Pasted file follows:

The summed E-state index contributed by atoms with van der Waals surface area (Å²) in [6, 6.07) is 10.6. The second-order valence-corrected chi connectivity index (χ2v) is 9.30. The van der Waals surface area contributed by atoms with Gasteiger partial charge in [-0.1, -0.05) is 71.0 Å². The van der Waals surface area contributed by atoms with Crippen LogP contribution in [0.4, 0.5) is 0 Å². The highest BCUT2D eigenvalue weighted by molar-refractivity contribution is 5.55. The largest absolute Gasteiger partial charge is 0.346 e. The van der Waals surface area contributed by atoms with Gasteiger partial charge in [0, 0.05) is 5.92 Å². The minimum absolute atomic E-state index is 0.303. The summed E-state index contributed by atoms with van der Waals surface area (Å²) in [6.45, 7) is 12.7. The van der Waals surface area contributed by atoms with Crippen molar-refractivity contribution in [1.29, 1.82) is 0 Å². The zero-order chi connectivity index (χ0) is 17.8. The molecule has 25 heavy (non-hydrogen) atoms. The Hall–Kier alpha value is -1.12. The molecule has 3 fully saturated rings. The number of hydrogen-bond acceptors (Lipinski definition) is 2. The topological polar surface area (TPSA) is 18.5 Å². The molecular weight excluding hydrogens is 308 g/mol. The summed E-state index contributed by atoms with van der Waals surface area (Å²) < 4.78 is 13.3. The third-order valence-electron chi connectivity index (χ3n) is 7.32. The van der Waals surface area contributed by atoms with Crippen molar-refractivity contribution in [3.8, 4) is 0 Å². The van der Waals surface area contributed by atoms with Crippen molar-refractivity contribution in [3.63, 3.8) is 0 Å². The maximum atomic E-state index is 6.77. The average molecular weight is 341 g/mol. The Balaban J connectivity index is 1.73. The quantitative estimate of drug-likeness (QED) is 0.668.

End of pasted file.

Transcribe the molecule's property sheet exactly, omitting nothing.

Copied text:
The summed E-state index contributed by atoms with van der Waals surface area (Å²) in [6, 6.07) is 10.6. The second-order valence-corrected chi connectivity index (χ2v) is 9.30. The van der Waals surface area contributed by atoms with Gasteiger partial charge in [-0.1, -0.05) is 71.0 Å². The van der Waals surface area contributed by atoms with Crippen LogP contribution in [0.4, 0.5) is 0 Å². The highest BCUT2D eigenvalue weighted by molar-refractivity contribution is 5.55. The largest absolute Gasteiger partial charge is 0.346 e. The van der Waals surface area contributed by atoms with Gasteiger partial charge in [0, 0.05) is 5.92 Å². The minimum absolute atomic E-state index is 0.303. The summed E-state index contributed by atoms with van der Waals surface area (Å²) in [6.45, 7) is 12.7. The van der Waals surface area contributed by atoms with Crippen molar-refractivity contribution in [1.29, 1.82) is 0 Å². The zero-order chi connectivity index (χ0) is 17.8. The molecule has 25 heavy (non-hydrogen) atoms. The Hall–Kier alpha value is -1.12. The molecule has 3 fully saturated rings. The number of hydrogen-bond acceptors (Lipinski definition) is 2. The topological polar surface area (TPSA) is 18.5 Å². The molecular weight excluding hydrogens is 308 g/mol. The summed E-state index contributed by atoms with van der Waals surface area (Å²) < 4.78 is 13.3. The third-order valence-electron chi connectivity index (χ3n) is 7.32. The van der Waals surface area contributed by atoms with Crippen molar-refractivity contribution in [3.8, 4) is 0 Å². The van der Waals surface area contributed by atoms with Crippen molar-refractivity contribution in [3.63, 3.8) is 0 Å². The maximum atomic E-state index is 6.77. The average molecular weight is 341 g/mol. The Balaban J connectivity index is 1.73. The quantitative estimate of drug-likeness (QED) is 0.668.